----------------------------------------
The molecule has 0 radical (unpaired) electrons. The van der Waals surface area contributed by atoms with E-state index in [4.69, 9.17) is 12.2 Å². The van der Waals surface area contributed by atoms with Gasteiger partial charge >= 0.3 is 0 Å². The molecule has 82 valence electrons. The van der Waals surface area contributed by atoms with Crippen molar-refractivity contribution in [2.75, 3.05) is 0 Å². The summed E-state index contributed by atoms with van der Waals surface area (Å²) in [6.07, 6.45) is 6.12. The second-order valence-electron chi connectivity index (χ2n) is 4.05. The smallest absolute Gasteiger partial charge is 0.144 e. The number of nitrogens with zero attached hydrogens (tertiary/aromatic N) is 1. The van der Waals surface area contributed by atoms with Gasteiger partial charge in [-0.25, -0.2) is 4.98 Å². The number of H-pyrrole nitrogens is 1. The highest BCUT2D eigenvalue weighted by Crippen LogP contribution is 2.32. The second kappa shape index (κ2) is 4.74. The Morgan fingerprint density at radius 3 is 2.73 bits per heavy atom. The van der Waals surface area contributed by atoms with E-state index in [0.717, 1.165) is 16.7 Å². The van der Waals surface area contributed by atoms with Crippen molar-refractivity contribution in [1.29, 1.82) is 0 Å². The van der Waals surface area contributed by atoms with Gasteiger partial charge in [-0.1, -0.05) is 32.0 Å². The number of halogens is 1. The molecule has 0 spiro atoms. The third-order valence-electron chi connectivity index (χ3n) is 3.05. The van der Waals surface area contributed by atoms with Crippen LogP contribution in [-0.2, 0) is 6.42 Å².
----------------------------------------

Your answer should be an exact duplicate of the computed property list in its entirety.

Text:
The molecule has 0 radical (unpaired) electrons. The van der Waals surface area contributed by atoms with E-state index in [4.69, 9.17) is 12.2 Å². The van der Waals surface area contributed by atoms with Gasteiger partial charge >= 0.3 is 0 Å². The molecule has 82 valence electrons. The van der Waals surface area contributed by atoms with Crippen molar-refractivity contribution in [2.75, 3.05) is 0 Å². The summed E-state index contributed by atoms with van der Waals surface area (Å²) in [6.07, 6.45) is 6.12. The second-order valence-electron chi connectivity index (χ2n) is 4.05. The smallest absolute Gasteiger partial charge is 0.144 e. The number of nitrogens with zero attached hydrogens (tertiary/aromatic N) is 1. The van der Waals surface area contributed by atoms with Gasteiger partial charge in [-0.25, -0.2) is 4.98 Å². The number of H-pyrrole nitrogens is 1. The highest BCUT2D eigenvalue weighted by Crippen LogP contribution is 2.32. The second kappa shape index (κ2) is 4.74. The Morgan fingerprint density at radius 3 is 2.73 bits per heavy atom. The van der Waals surface area contributed by atoms with E-state index in [0.717, 1.165) is 16.7 Å². The van der Waals surface area contributed by atoms with Crippen molar-refractivity contribution in [1.29, 1.82) is 0 Å². The van der Waals surface area contributed by atoms with Gasteiger partial charge in [-0.1, -0.05) is 32.0 Å². The number of halogens is 1. The molecule has 0 spiro atoms. The third-order valence-electron chi connectivity index (χ3n) is 3.05. The van der Waals surface area contributed by atoms with Crippen LogP contribution in [-0.2, 0) is 6.42 Å².